Sarah Hayward, PharmD, BCOP, leads the discussion on strategies used to keep the healthcare team well-informed and up to date on emerging data about PARP inhibitors for the treatment of ovarian cancer.
Jennifer MacDonald, PharmD, BCOP: Sarah and Dr Monk, what strategies do you use to keep yourself up to date on all these evolving and rapidly changing data?
Bradley J. Monk, MD, FACS, FACOG: Go ahead, Sarah.
Sarah Hayward, PharmD, BCOP: Sure. Part of that is just being part of the team. Sometimes it’s an email from Dr Richardson saying, “Look what came out today.” It’s being on listservs, part of SGO [Society of Gynecologic Oncology] that sends you your daily, “Here’s what’s happening in the news in oncology,” and things of that nature. It’s going to meetings and hearing the new stuff that’s coming out. It’s keeping yourself in tune with those publications. Those outlets are going to provide that late breaking information. After that, it happens through the grapevine.
Bradley J. Monk, MD, FACS, FACOG: The team for sure, but also being part of the conversation, right?
Sarah Hayward, PharmD, BCOP: Yes, that’s true.
Bradley J. Monk, MD, FACS, FACOG: I’ve learned a lot from you guys today.
Sarah Hayward, PharmD, BCOP: Yes.
Bradley J. Monk, MD, FACS, FACOG: When you talk to smart people, you might get smarter. The other key point is research. If you invest the time to improve a patient’s life through a clinical trial, you’re very much in tune when that clinical trial reports. Being on the team and part of the conversation are important, but there’s no better way to be sharp than to enroll in a clinical trial. The NCCN [National Comprehensive Cancer Network] recommends that in platinum-resistant recurrent ovarian cancer, the first thing you should do is enroll your patient in a clinical trial. Both of your sites are very good at that. If one of our listeners want to be a GOG Foundation research site, it’s very easy to join, and we need your help.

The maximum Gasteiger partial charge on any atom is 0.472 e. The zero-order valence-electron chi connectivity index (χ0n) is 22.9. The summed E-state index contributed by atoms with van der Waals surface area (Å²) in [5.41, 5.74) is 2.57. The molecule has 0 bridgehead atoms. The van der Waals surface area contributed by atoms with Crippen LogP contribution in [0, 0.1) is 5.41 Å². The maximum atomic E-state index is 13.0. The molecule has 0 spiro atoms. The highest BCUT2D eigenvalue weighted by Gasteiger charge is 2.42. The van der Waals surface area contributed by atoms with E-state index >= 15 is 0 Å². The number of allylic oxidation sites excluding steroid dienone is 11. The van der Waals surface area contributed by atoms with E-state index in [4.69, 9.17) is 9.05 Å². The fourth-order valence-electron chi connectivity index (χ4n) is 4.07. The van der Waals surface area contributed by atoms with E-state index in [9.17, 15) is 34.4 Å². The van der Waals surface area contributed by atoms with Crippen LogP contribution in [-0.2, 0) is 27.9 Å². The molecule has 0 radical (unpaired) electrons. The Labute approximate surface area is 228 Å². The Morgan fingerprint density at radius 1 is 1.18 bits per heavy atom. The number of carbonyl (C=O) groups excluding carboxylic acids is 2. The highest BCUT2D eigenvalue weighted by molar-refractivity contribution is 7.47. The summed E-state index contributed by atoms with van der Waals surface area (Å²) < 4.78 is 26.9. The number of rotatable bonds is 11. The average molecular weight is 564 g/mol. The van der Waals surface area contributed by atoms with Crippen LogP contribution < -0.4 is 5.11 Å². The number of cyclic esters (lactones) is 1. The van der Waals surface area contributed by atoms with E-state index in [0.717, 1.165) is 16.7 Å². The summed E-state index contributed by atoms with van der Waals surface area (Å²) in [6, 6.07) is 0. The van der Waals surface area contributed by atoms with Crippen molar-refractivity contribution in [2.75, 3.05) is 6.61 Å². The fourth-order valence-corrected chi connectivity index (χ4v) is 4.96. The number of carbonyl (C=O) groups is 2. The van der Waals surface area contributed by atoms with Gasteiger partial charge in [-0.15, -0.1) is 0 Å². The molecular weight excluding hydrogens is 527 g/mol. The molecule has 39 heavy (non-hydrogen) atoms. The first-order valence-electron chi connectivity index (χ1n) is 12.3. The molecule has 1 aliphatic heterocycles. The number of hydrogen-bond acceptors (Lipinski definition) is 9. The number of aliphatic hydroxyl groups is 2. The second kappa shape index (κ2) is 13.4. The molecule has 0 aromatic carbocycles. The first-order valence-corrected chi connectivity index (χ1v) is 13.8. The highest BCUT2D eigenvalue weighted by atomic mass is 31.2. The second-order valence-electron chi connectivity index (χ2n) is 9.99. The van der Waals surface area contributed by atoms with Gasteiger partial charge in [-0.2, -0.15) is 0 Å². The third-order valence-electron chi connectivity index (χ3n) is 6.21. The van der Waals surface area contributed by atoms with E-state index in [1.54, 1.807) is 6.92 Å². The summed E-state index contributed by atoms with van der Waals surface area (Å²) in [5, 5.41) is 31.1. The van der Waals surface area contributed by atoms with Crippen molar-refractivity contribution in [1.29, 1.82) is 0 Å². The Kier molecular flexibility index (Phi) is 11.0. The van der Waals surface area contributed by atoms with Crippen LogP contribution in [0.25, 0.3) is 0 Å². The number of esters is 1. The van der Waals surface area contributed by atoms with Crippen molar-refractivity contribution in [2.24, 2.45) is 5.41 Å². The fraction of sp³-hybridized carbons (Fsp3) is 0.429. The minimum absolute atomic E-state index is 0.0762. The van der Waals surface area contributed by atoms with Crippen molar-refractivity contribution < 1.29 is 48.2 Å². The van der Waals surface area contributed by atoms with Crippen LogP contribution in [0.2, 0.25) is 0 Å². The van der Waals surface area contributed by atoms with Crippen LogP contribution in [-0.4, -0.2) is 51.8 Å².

We’re also going to have some platinum-resistant recurrent ovarian cancer studies report in 2022. You probably already heard earlier this week that in the phase 2 trial of mirvetuximab soravtansine, platinum-resistant recurrent ovarian cancer had a response rate over 30% that was durable and tolerable. That will be the next antibody-drug conjugate [ADC], the first in ovarian cancer. As you know, we’ve had tisotumab vedotin [Tivdak] in cervical cancer since September 20th. But ADCs are the next line antibody-drug conjugates. You’re pharmacists, so you see them in breast cancer, bladder cancer, and liquid tumors. But this is a big thing for us, because antibody-drug conjugates are new for us.
Jennifer MacDonald, PharmD, BCOP: Yes, and that education piece. I was giving my physicians a hard time a couple weeks ago. Obviously cervical cancer had Tivdak, and now with mirvetuximab soravtansine, they both have some eye toxicity. And physicians were like, “That’s a class effect of ADCs.” I was like, “No, that’s not a class effect of ADCs. It’s just unfortunately the 2 that you’ve seen.” But that’s where the education piece and then coming together as a team becomes really great because you can pull from other things you’ve seen. Sometimes as a pharmacist, when we’re BCOP [Board Certified Oncology Pharmacist], I still learn about what’s going on in lymphoma, breast cancer, and all other areas. It’s great to keep up with that literature.
Bradley J. Monk, MD, FACS, FACOG: Absolutely.
Jennifer MacDonald, PharmD, BCOP: Because there are data or agents from there that can be helpful to you in general that might spark ideas for research like, “Why wouldn’t this work for patients with ovarian cancer?” or whatever tumor it might be. That’s obviously what they took from ovarian cancer to some degree with these PARP inhibitors. “Great, what if I use this in prostate cancer and BRCA-mutated or breast cancer and BRCA-mutated?” Keeping up in general is obviously hard to do with oncology, but with other disease states, it can also be really helpful for sparking that idea or thoughts for you.
Bradley J. Monk, MD, FACS, FACOG: But take these 2 examples. In the HER2-mutated uterine serous cancer, there’s so much excitement in HER2-positive breast cancer that can be extrapolated. Trastuzumab [Herceptin]/tucatinib [Tukysa] is an FDA [Food and Drug Administration] approved example, an HER2 antibody-drug conjugate. Or with hormonally responsive breast cancer, there’s the aromatase inhibitor CDK4/6. We can utilize those medications or, to your point, develop clinical trials. I’m doing both to bring you better therapies than trastuzumab in HER2-mutated tumors and better hormonal therapies than megestrol and letrozole. We need to work together. I love to hear what they’re doing in other tumors because they’re more common. And because they’re more common, they’re able to do clinical trials at a different scale. But we’re catching up.
Jennifer MacDonald, PharmD, BCOP: Yes, for sure. I got excited when Keytruda [pembrolizumab]/Lenvima [lenvatinib] got approved for renal cell carcinoma later. I was like, “Great for them!”
Bradley J. Monk, MD, FACS, FACOG: I know. Right?
Jennifer MacDonald, PharmD, BCOP: It doesn’t happen that often, but I was so happy about that when I saw it come through.
Transcript Edited for Clarity